When A Black Woman Called 911 Because She Was Afraid Of A Cop, She Got Arrested For Resisting Arrest

When Houston woman Earledreka White got pulled over by a Houston police officer, she got scared and called 911 for backup. What happened next depends on whom you ask. She was either yet another black person victimized by overzealous white police or yet another civilian who could have avoided a police confrontation if she had simply done what she was told.

As the Washington Post reports, the incident took place on March 31. However, it is only now gaining attention in the national media after her attorney released footage of the incident.

White was pulled over by Officer Gentian Luca for a minor traffic violation. She made her way to a nearby parking lot and called 911.

“He’s saying I crossed over a solid line and I did not. I got out of the car to ask him what the offense was. He raised his voice at me and threatened to arrest me. So I’m really confused. And I would like another officer to come out here. My heart is racing. I’m really afraid.”

In the video below, you can hear audio from White’s 911 call combined with video taken from a nearby security camera. While she’s on the phone with the Houston Metro Police Department police dispatch, asking for another officer to come to the scene, Luca reaches for his handcuffs and tries to cuff White. A struggle ensues (the confrontation begins at 2:50).

Eventually, Luca got the upper hand and cuffed White. She was arrested and charged with resisting arrest.

White has since hired an attorney, Zack Fertitta. Speaking to the Houston Chronicle, Fertitta says that it’s clear from the video that Luca caused the confrontation, escalating the situation instead of waiting for backup to arrive.

“I’m as pro-law-enforcement as they come, but that’s not good police conduct. You can’t escalate a situation and then claim someone is ‘resisting arrest.’ That’s ridiculous.”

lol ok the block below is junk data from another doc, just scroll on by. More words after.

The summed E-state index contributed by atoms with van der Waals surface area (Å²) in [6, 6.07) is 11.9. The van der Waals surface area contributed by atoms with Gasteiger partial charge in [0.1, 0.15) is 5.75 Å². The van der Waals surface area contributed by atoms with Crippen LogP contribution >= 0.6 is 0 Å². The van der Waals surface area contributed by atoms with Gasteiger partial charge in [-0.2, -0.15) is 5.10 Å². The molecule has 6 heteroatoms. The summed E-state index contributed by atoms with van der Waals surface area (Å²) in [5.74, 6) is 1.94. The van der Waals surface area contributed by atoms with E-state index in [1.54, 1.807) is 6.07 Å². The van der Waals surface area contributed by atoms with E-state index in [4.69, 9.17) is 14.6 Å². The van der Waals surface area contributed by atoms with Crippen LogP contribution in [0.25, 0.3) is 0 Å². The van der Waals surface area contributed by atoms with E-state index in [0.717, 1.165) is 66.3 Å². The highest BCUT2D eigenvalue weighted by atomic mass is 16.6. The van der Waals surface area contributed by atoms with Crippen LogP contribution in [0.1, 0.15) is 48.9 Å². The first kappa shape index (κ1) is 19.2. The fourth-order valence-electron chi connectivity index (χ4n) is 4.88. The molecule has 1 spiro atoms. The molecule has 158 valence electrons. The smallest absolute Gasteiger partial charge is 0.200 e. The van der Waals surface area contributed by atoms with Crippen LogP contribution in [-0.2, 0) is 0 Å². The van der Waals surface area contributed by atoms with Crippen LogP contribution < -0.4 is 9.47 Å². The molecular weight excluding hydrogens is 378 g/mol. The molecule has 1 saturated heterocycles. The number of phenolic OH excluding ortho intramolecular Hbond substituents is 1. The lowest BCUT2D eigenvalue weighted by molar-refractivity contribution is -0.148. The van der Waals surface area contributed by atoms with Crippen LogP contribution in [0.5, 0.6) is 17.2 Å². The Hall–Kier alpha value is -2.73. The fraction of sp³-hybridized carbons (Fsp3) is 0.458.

It’s a sentiment White shares.

“Being pulled over is not the troubling part – what happened after being pulled over is what baffles me. As I tell the dispatcher that this man is threatening to ‘tase’ me, he backs away, then comes back and literally tries to break my arm.”

White would go on to spend two days in jail and be levied a $1,000 fine for a misdemeanor charge of resisting arrest. Luca was cleared of any wrongdoing by the Houston PD.

In Texas, you do have the right to call 911 during a traffic stop, according to the San Antonio Express-News, particularly if you have doubts that you are dealing with an impostor rather than a real police officer. However, whether you are legally in the right or not, stepping out of your vehicle during a police stop is generally seen as a bad idea, and the American Civil Liberties Union (ACLU) says that it’s best to stay seated in your car with your hands visible.

According to Washington Post writer Amy B. Wang, White’s arrest draws similarities to the arrest of Sandra Bland.

Bland, like White, was a Texas woman who was pulled over for a minor traffic violation. Like White’s traffic stop, the situation escalated, and eventually Bland was arrested for assaulting a police officer; she died in jail days later of an apparent suicide.

Do you believe Earledreka White was a victim of police brutality, or did her own non-compliance escalate a situation that could have been avoided?

[Image via Realstock/Shutterstock]